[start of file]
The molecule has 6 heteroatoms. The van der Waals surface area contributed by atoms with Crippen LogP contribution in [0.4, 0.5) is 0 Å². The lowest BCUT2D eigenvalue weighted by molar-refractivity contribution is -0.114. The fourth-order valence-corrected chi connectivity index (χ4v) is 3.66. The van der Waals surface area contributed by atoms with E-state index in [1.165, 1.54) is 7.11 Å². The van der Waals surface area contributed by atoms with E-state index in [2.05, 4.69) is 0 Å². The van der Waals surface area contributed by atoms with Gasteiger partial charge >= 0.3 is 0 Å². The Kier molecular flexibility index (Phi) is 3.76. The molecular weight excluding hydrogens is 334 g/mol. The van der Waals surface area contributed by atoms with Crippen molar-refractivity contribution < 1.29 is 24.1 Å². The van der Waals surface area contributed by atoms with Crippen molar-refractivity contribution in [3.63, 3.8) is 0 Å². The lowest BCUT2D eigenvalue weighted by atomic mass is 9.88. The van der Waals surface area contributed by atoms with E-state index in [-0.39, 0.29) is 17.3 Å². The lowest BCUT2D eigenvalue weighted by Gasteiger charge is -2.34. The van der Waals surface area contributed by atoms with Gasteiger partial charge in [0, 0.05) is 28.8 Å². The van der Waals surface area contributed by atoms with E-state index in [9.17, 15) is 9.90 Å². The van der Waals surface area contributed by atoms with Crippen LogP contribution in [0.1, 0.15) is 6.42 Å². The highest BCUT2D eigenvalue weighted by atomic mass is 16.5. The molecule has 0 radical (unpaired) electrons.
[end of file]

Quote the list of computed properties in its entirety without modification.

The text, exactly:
The molecule has 6 heteroatoms. The van der Waals surface area contributed by atoms with Crippen LogP contribution in [0.4, 0.5) is 0 Å². The lowest BCUT2D eigenvalue weighted by molar-refractivity contribution is -0.114. The fourth-order valence-corrected chi connectivity index (χ4v) is 3.66. The van der Waals surface area contributed by atoms with E-state index in [1.165, 1.54) is 7.11 Å². The van der Waals surface area contributed by atoms with E-state index in [2.05, 4.69) is 0 Å². The van der Waals surface area contributed by atoms with Gasteiger partial charge >= 0.3 is 0 Å². The Kier molecular flexibility index (Phi) is 3.76. The molecular weight excluding hydrogens is 334 g/mol. The van der Waals surface area contributed by atoms with Crippen molar-refractivity contribution < 1.29 is 24.1 Å². The van der Waals surface area contributed by atoms with Crippen molar-refractivity contribution in [3.63, 3.8) is 0 Å². The lowest BCUT2D eigenvalue weighted by atomic mass is 9.88. The van der Waals surface area contributed by atoms with E-state index in [-0.39, 0.29) is 17.3 Å². The lowest BCUT2D eigenvalue weighted by Gasteiger charge is -2.34. The van der Waals surface area contributed by atoms with Gasteiger partial charge in [0, 0.05) is 28.8 Å². The van der Waals surface area contributed by atoms with E-state index in [9.17, 15) is 9.90 Å². The van der Waals surface area contributed by atoms with Crippen LogP contribution in [0.1, 0.15) is 6.42 Å². The highest BCUT2D eigenvalue weighted by atomic mass is 16.5. The molecule has 0 radical (unpaired) electrons.